The modern goblin has been very much shaped by the race's history. The notion that the creator of an object is the object's owner is now a fundamental belief in goblin society. The failure of so many humans to honour goblin contracts is one of many things that has led to most goblins being rather resentful toward humans, especially wizards. Goblins have long memories and consider holding a worthy grudge (defined as a debt contractually owed) to be a duty, sometimes spanning generations.

Goblin Guilds

Goblins do not place the same kind of value on bloodlines that humans do. This isn't to say they don't love their kin, but that rarely extends beyond immediate family. Goblins do, however, still form tight-knit social groups in form of guilds.

Guilds are economic unions, comprised from as few as three to as many as thirty goblins. Typically they are bound together by a complicated web of contracts; sometimes a goblin is incorporated into a guild involuntarily when a guild or guild member acquires control of a contract. Each guild is controlled by a council of three, though charters allow for a consensus of other members to enact policy or overrule council decisions.

Unlike most human guilds, goblin guilds are not centered around a specific trade or profession; in fact, goblins value a wide variety of skill-sets among their members. The primary reason for a guild's existence is to form a guild treasury. This is an economic entity, recognised by Gringotts, into which guild members can contribute. The funds of the treasury can be used for projects and investments that benefit the guild as a whole, providing returns to the members when profits are made.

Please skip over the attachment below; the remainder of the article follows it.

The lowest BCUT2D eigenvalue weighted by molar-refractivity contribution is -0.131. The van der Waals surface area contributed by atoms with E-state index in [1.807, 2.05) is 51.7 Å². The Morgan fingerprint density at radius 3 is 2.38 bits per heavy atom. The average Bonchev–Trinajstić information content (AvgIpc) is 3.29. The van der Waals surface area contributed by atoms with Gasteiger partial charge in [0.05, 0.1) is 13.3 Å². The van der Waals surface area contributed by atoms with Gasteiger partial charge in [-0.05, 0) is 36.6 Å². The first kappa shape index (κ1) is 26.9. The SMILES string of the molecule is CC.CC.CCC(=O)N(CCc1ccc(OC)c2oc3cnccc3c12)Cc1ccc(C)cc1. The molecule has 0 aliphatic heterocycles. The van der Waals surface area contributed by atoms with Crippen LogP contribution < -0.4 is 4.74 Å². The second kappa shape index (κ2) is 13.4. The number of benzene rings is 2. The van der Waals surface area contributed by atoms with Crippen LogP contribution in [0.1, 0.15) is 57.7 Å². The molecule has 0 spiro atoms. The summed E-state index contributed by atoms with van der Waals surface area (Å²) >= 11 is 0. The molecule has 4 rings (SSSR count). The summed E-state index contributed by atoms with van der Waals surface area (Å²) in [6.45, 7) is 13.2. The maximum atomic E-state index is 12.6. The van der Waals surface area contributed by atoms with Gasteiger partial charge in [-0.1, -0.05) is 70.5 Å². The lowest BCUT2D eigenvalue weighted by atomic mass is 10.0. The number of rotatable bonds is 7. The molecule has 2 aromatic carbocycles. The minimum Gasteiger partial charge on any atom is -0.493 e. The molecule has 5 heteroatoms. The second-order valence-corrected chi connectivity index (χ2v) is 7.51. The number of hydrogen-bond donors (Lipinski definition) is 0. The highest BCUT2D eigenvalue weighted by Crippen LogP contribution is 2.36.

Guildmates are considered the closest bonds a goblin can have. Tying one's finances to another is the ultimate sign of trust; it helps that all guild charters are ironclad and have devastating penalties for a goblin that betrays a guild.

A guild is named for one of its members, a privilege earned through a private auction. Although a guild can conceivably change names with a new auction, it rarely happens due to the cost (the goblin calling for the auction is responsible for all associated expenses), and because a guild name can eventually become associated with the guild's prestige.

As the goblins feel that guilds are no concern of other species, they tend to be largely invisible to non-goblins.


Goblins are governed by the Ministry of Magic, under which they are considered second-class citizens. Despite demonstrating an ability to use magic, they are forbidden by law from wielding wands. A number of Goblin Rebellions have taken place when a charismatic goblin leader would arise to stoke the flames of goblin resentment, though there hasn't been such an uprising since the 18th Century.

At any given point in history, there have existed subversive goblin groups working against the Ministry in secret. Sometimes these have led to rebellion, but in most cases they have not been influential enough to make a strong difference.

The real power goblins hold in magical government is economic power. Gringotts can exert considerable influence when desired, though the Gringotts Board of Directors does so carefully, lest the Ministry act irrationally out of fear of another rebellion.

Appearance & Biology

Goblins tend to be rather ugly by human standards. They are rarely more than four feet tall. Their skin can range from white to pink to yellowish, but they are uniformly pale. Goblins have long, pointy ears that stand straight up or straight back, extending well past their cranium. Their eyes are small and black with no discernible iris, and their hair is typically white regardless of age. Their noses, as with their ears, are typically long and pointy, and their heads appear knobby and bumpy. Goblin hands and feet are disproportionately long for their body, with their fingers being unusually slim and dexterous.